Fr. James E. Shea, C.Ss.R.
Dear Parishioners and Friends:
An old man spent a weekend fishing down at the coast. As he was casting his lines upon the waters, he noticed a snake next to the boat. The snake had a frog in its mouth. Feeling sorry for the frog, the man reached down and snatched it from the jaws of the snake. The snake remained next to the boat with its mouth open. After a few moments the man realized that he had just deprived the snake of a meal.
Feeling a bit saddened, the man looked around for something to feed the critter. He found nothing. So he took his flask filled with bourbon and gave the snake a shot of whiskey. The snake swallowed the whiskey and swan peacefully away. The man returned to his fishing.
Ten minutes later there was a thump on the side of the boat. The old man looked over the side of the boat. He couldn’t believe what he saw. The snake had returned. But this time it had two frogs in its mouth.
We welcome Father Peter Schavitz, a Redemptorist missionary. Father Peter will be preaching our mission this week. He is well experienced in preaching missions. In fact, he has been preaching missions throughout the United States as well as overseas since the early 1990’s. We welcome Father Peter.
We are honored to have with us during the mission, the traveling icon of Our Mother of Perpetual Help. The original icon is encased in a bullet proof container above the main altar in St. Alphonsus Church in Rome. The icon which had been traveling the country since last June is a painted replica of the original.
It was 150 years ago when Pope Pius IX entrusted the original icon to the Redemptorists. He said, “Make her known to the world.” Since that time, we Redemptorists have had a special devotion to our Mother of Perpetual Help. To celebrate the 150th anniversary, the traveling icon has visited all Redemptorist communities across the central and western states of our country. How blest we are to have the icon with us during the mission – which dedicated to Our Mother of Perpetual Help.
A well-known doctor, loved throughout the community, suffered a tragic death. His wife and family were devastated. At the wake the widow and children were surrounded by clergy and professional people. They tried to ease the grief. They said all the right words. Nothing helped. The widow kept saying, “You are right. I know you are right. But it doesn’t make any difference. It doesn’t bring my husband back.”
Then a man walked into the mortuary. He was a big burly man in his eighties. He was somewhat of a legend in the toy and game industry. He had escaped Russia as a youth after having been arrested and tortured by the czar’s secret police. He had come to this country not knowing how to read or write. Over time had built up a successful company. He never took the time to learn how to read and write. He hired people to read his mail to him. The joke in the industry was that he could write a check for a million dollars, and the hardest part would be signing his name at the bottom.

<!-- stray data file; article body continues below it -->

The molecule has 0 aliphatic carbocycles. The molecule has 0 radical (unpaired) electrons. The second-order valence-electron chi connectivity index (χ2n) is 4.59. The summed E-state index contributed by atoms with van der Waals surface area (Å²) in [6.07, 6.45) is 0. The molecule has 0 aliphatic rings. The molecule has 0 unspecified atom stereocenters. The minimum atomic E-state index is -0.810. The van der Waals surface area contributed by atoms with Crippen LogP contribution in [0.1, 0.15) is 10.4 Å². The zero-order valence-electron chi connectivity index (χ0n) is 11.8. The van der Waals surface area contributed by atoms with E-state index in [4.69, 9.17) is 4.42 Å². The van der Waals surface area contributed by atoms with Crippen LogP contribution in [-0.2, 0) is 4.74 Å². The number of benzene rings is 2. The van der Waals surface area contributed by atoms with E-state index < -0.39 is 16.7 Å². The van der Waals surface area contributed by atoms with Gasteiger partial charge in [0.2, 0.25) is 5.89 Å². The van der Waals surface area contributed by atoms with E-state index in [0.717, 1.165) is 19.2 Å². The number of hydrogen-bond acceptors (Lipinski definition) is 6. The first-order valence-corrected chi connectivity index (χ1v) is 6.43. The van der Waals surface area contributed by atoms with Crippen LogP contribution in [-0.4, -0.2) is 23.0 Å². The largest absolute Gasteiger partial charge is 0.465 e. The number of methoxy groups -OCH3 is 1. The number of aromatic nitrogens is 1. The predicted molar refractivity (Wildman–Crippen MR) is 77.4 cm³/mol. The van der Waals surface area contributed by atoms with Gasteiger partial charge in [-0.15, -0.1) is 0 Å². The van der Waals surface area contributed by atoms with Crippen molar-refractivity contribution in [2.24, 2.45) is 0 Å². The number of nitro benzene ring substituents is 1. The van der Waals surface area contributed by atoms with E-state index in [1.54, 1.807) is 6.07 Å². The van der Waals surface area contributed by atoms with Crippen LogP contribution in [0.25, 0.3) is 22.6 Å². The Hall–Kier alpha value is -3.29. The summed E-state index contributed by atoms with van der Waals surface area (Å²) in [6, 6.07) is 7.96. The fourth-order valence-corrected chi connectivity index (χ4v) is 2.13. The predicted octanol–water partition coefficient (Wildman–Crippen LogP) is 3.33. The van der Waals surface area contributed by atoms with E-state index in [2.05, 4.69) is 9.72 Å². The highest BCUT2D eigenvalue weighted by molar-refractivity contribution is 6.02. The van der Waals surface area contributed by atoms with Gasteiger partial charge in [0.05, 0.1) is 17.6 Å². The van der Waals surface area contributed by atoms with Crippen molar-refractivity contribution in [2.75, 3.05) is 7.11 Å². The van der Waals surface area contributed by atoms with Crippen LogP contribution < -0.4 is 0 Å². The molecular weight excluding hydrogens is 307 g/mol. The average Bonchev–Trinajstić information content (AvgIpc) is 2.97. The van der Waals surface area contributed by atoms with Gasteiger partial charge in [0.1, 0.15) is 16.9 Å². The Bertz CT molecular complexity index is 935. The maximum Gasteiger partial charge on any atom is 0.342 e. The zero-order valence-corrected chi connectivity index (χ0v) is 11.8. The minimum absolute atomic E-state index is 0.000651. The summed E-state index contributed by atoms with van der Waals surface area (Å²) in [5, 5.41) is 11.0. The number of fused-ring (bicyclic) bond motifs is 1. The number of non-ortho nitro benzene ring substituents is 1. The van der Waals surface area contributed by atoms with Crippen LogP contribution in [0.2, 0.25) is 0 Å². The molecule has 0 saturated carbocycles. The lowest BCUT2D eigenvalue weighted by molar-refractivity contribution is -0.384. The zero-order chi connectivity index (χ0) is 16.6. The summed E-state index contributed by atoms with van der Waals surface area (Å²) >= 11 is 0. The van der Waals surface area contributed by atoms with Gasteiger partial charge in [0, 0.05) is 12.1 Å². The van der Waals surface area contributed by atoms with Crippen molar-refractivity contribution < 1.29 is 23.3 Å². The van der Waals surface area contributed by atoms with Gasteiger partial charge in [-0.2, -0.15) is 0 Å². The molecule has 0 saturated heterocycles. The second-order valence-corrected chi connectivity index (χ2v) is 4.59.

He had been sick recently. His face was creased with worries. He relied heavily on a cane to help him walk. But he managed to walk over to the window. He stood in front of her and started to cry. She cried with him. You could feel the atmosphere in the room change. This man who had never read a book in his life spoke the language of the heart. He held the key that opened the gates of solace where learned doctors and clergy could not.
Today we hear the story of Lazarus. When Mary and Martha, sisters of Lazarus, notified Jesus, the Lord stalled a day or two, then came to visit the grieving family. More than just sharing their grief Jesus provided a powerful sign, which strengthened their belief that Jesus is the Son of God. Jesus raised Lazarus from the dead.
A week ago this past Thursday, we saw a grand transformation of St. Gerard Parish Center. A number of generous volunteers who not only signed up to help but also arrived to help clean thirty bedrooms. This summer there will be nearly 20 Redemptorist students, who will study theology at the Oblate School of Theology and live in these rooms. This building was originally built to house the School Sisters of Notre Dame. Those sisters taught in St. Gerard Elementary and High School. I thank all the industrious parishioners who helped clean these rooms.
The parish offices will remain in the front of the building. The students and the priests in charge of the students, will live in the back part of the building. When we finish the cleaning and arrangement of the offices and rooms, we will designate a day for an ‘Open House.’
Someone provided a list of Lenten practices which could be a way to burn off calories: Tooting your own horn. Passing the buck. Throwing your weight around. Swallowing your pride. Hitting the nail on the head. Pulling out the stops. Bending over backwards. Dragging your heels. Jumping to conclusions. Adding fuel to the fire. Climbing the walls. Jumping on the bandwagon. Eating crow. Pushing your luck. Running around in circles. Wading through paperwork. Making mountains out of molehills.
Remember the mission – Sunday thru Thursday – 6:30 p.m.
Fr. Jim Shea, C.Ss.R.